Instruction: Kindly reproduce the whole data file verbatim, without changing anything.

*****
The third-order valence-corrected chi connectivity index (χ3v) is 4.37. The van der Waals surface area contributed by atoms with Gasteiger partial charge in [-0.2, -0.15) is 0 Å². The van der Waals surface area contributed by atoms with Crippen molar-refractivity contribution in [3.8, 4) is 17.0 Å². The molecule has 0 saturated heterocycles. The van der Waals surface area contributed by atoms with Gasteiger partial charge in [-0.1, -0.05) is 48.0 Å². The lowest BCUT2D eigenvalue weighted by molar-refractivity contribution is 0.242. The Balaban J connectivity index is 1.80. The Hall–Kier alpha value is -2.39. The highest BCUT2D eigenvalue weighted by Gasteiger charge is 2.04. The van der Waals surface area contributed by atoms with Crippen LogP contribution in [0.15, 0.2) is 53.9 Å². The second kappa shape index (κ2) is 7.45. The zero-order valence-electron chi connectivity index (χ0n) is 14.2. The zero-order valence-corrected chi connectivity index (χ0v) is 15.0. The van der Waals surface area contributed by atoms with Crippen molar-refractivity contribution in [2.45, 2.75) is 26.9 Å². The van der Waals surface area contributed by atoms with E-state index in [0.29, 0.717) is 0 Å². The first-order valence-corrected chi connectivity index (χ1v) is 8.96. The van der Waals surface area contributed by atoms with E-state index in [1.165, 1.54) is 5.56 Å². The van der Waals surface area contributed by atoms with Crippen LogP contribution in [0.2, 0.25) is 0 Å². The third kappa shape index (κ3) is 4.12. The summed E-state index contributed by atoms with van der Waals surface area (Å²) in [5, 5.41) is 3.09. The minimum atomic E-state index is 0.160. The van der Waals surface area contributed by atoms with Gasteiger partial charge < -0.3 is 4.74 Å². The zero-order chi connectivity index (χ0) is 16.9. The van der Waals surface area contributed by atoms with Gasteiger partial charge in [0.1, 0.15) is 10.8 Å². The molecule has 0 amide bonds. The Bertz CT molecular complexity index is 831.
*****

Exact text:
The third-order valence-corrected chi connectivity index (χ3v) is 4.37. The van der Waals surface area contributed by atoms with Gasteiger partial charge in [-0.2, -0.15) is 0 Å². The van der Waals surface area contributed by atoms with Crippen molar-refractivity contribution in [3.8, 4) is 17.0 Å². The molecule has 0 saturated heterocycles. The van der Waals surface area contributed by atoms with Gasteiger partial charge in [-0.1, -0.05) is 48.0 Å². The lowest BCUT2D eigenvalue weighted by molar-refractivity contribution is 0.242. The Balaban J connectivity index is 1.80. The Hall–Kier alpha value is -2.39. The highest BCUT2D eigenvalue weighted by Gasteiger charge is 2.04. The van der Waals surface area contributed by atoms with Crippen LogP contribution in [0.15, 0.2) is 53.9 Å². The second kappa shape index (κ2) is 7.45. The zero-order valence-electron chi connectivity index (χ0n) is 14.2. The zero-order valence-corrected chi connectivity index (χ0v) is 15.0. The van der Waals surface area contributed by atoms with Crippen molar-refractivity contribution in [2.45, 2.75) is 26.9 Å². The van der Waals surface area contributed by atoms with E-state index in [0.29, 0.717) is 0 Å². The first-order valence-corrected chi connectivity index (χ1v) is 8.96. The van der Waals surface area contributed by atoms with E-state index in [1.165, 1.54) is 5.56 Å². The van der Waals surface area contributed by atoms with Crippen LogP contribution in [0.2, 0.25) is 0 Å². The third kappa shape index (κ3) is 4.12. The summed E-state index contributed by atoms with van der Waals surface area (Å²) in [5, 5.41) is 3.09. The minimum atomic E-state index is 0.160. The van der Waals surface area contributed by atoms with Gasteiger partial charge < -0.3 is 4.74 Å². The zero-order chi connectivity index (χ0) is 16.9. The van der Waals surface area contributed by atoms with Gasteiger partial charge in [0.1, 0.15) is 10.8 Å². The molecule has 0 amide bonds. The Bertz CT molecular complexity index is 831.